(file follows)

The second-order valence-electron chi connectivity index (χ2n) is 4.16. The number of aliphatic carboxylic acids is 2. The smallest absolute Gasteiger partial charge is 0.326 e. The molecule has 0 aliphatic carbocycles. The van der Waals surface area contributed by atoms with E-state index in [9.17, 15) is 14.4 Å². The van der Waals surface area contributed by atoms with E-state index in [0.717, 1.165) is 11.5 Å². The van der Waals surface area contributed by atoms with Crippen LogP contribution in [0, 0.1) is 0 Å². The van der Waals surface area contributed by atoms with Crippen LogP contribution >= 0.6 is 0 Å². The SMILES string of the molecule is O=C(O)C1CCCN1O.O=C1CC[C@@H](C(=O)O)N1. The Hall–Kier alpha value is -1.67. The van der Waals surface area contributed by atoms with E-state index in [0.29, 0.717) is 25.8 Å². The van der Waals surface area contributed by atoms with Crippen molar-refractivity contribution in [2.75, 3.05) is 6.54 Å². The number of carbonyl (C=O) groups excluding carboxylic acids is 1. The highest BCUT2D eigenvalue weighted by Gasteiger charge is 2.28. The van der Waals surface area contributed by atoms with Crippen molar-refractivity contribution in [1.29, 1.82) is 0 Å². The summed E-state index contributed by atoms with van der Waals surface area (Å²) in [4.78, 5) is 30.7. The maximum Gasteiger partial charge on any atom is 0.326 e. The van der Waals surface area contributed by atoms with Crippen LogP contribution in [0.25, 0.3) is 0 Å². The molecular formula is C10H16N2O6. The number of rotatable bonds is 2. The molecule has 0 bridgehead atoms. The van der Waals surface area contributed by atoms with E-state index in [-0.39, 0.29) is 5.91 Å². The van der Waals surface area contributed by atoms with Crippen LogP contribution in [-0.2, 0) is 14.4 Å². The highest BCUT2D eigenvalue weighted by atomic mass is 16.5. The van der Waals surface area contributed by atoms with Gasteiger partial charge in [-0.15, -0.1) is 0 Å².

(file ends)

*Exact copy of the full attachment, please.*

The second-order valence-electron chi connectivity index (χ2n) is 4.16. The number of aliphatic carboxylic acids is 2. The smallest absolute Gasteiger partial charge is 0.326 e. The molecule has 0 aliphatic carbocycles. The van der Waals surface area contributed by atoms with E-state index in [9.17, 15) is 14.4 Å². The van der Waals surface area contributed by atoms with E-state index in [0.717, 1.165) is 11.5 Å². The van der Waals surface area contributed by atoms with Crippen LogP contribution in [0, 0.1) is 0 Å². The van der Waals surface area contributed by atoms with Crippen LogP contribution >= 0.6 is 0 Å². The SMILES string of the molecule is O=C(O)C1CCCN1O.O=C1CC[C@@H](C(=O)O)N1. The Hall–Kier alpha value is -1.67. The van der Waals surface area contributed by atoms with E-state index in [0.29, 0.717) is 25.8 Å². The van der Waals surface area contributed by atoms with Crippen molar-refractivity contribution in [2.75, 3.05) is 6.54 Å². The number of carbonyl (C=O) groups excluding carboxylic acids is 1. The highest BCUT2D eigenvalue weighted by Gasteiger charge is 2.28. The van der Waals surface area contributed by atoms with Crippen molar-refractivity contribution in [1.29, 1.82) is 0 Å². The summed E-state index contributed by atoms with van der Waals surface area (Å²) in [4.78, 5) is 30.7. The maximum Gasteiger partial charge on any atom is 0.326 e. The van der Waals surface area contributed by atoms with Crippen LogP contribution in [0.25, 0.3) is 0 Å². The molecular formula is C10H16N2O6. The number of rotatable bonds is 2. The molecule has 0 bridgehead atoms. The van der Waals surface area contributed by atoms with E-state index in [-0.39, 0.29) is 5.91 Å². The van der Waals surface area contributed by atoms with Crippen LogP contribution in [-0.2, 0) is 14.4 Å². The highest BCUT2D eigenvalue weighted by atomic mass is 16.5. The van der Waals surface area contributed by atoms with Gasteiger partial charge in [-0.15, -0.1) is 0 Å².